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Tuesday, 13 May 2014

why my children are on the Organ Donor Register

According to the NHS Organ Donation website there are currently 6979 individuals awaiting a transplant.

Six thousand nine hundred and seventy nine people.

I'm on the Organ Donor Register, as is Mr Manley.  And, perhaps more controversially, so are Noah and Petal.

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After giving birth I was very clear in my mind that if we lost our baby in circumstances that meant their organs could - potentially - save the life of another baby or young child, I absolutely wanted that to happen.  Both Noah and Petal were on the Organ Donor Register within a couple of weeks of their birth.

I would like to think that knowing my child's organs had been donated would bring some level of solace.  A recognition of something positive coming out of something so utterly heartbreaking.

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Through conversations with medical professionals that we met via Smiler, I had learnt that it was standard operating procedure not to approach families of babies or very young children, as this was considered too difficult a subject to raise at too emotional a time.  The double tragedy of this of course is that a week, or two; a month, or two; or even a year, or two later, those parents might come to wish they had been offered the opportunity to donate their child's organs or tissue.

More recent conversations with hospital staff reveal that attitudes have changed, partly because of staff training which has increased confidence in asking such difficult questions of parents, but they also cited the increase in public profile of the Organ Donor Register as a contributing factor.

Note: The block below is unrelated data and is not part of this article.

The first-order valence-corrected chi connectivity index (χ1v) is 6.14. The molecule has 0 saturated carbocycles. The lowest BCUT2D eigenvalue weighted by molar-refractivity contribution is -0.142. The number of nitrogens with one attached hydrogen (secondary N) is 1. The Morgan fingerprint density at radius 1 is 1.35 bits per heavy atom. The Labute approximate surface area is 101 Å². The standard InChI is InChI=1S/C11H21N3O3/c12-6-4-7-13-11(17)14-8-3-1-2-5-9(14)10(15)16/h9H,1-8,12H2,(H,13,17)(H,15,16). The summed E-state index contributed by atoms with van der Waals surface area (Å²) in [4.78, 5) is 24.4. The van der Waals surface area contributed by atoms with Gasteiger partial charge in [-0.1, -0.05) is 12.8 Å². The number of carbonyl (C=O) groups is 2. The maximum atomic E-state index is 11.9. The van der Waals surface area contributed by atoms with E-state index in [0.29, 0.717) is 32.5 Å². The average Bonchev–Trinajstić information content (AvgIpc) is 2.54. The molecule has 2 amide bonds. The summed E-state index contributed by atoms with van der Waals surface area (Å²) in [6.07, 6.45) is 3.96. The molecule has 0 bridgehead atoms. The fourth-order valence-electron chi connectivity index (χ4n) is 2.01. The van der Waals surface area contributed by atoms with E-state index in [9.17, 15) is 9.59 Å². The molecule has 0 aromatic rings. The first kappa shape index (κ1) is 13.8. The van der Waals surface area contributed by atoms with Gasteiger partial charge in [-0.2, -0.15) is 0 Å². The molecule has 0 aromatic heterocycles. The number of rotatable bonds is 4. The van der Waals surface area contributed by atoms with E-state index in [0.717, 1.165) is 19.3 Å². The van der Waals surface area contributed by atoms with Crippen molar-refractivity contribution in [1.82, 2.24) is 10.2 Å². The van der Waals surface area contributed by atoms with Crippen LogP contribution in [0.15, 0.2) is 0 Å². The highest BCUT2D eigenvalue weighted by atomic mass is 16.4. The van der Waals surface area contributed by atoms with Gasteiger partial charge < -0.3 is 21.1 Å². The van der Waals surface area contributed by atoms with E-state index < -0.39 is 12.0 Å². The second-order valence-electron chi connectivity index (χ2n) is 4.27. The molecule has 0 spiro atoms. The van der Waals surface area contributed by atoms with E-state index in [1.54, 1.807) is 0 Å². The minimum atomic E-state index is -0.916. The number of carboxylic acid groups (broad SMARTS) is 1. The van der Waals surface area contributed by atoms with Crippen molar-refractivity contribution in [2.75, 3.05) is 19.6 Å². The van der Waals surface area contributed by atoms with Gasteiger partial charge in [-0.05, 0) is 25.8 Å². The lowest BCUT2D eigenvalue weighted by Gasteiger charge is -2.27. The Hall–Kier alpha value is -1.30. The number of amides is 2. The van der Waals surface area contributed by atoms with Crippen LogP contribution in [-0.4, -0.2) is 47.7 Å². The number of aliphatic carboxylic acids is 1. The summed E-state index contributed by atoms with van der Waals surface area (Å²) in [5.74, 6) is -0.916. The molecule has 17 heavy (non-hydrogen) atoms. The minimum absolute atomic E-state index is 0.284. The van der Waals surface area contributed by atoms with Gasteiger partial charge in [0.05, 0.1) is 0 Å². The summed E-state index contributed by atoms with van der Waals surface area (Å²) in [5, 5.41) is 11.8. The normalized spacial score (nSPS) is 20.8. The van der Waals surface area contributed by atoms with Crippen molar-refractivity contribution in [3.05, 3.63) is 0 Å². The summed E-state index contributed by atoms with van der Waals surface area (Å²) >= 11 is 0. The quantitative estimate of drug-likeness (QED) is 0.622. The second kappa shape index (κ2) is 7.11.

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We tend not to shelter Noah (11) and Petal (9) too much from the realities of the society - and the world - in which we live.  I like to think that we take the opportunities presented routinely through news reports and the like and use them as something of a springboard to start a discussion with the kids.  Topics we've covered at the dinner table include same sex relationships; bullying; religion; alcohol and drugs; terminal illness; school exams; and, most recently, organ donation.  Obviously some elements have been touched on only very briefly, at a level appropriate for their ages, but at least it provides a foundation to be built on as times passes, and it has furnished them with some of the vocab associated with these topics.

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I talked with Noah and Petal yesterday afternoon, about whether they wanted to remain on the register or whether they wanted their names taken off - I explained that they could make their own decision, and that we would respect that.  Petal asked a few (very sensible and mature) questions, along the lines of How do they make sure you're definitely dead and would they be able to save her organs and keep them in case Smiler might need them.  My throat constricted at the love of a little sister, and I held her tight for a moment and closed my eyes.

Rather than me giving them the answers, I encouraged Noah and Petal find them for themselves, so they googled organ donation and found the NHS  Organ Donor Register website complete with a comprehensive Q&A section.  An excellent resource, by the way - I highly recommend checking it out.

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Have you ever spoken to your children about organ donation?  We live in a society where illness and death are well established taboos, and discussing such serious grown up issues with children might be viewed as macabre.  I found Noah was intrigued by the practical science side of things, while Petal focused on the people element, wondering aloud why a baby might need a new heart, and what the world would look like to someone who hadn't seen clearly for years.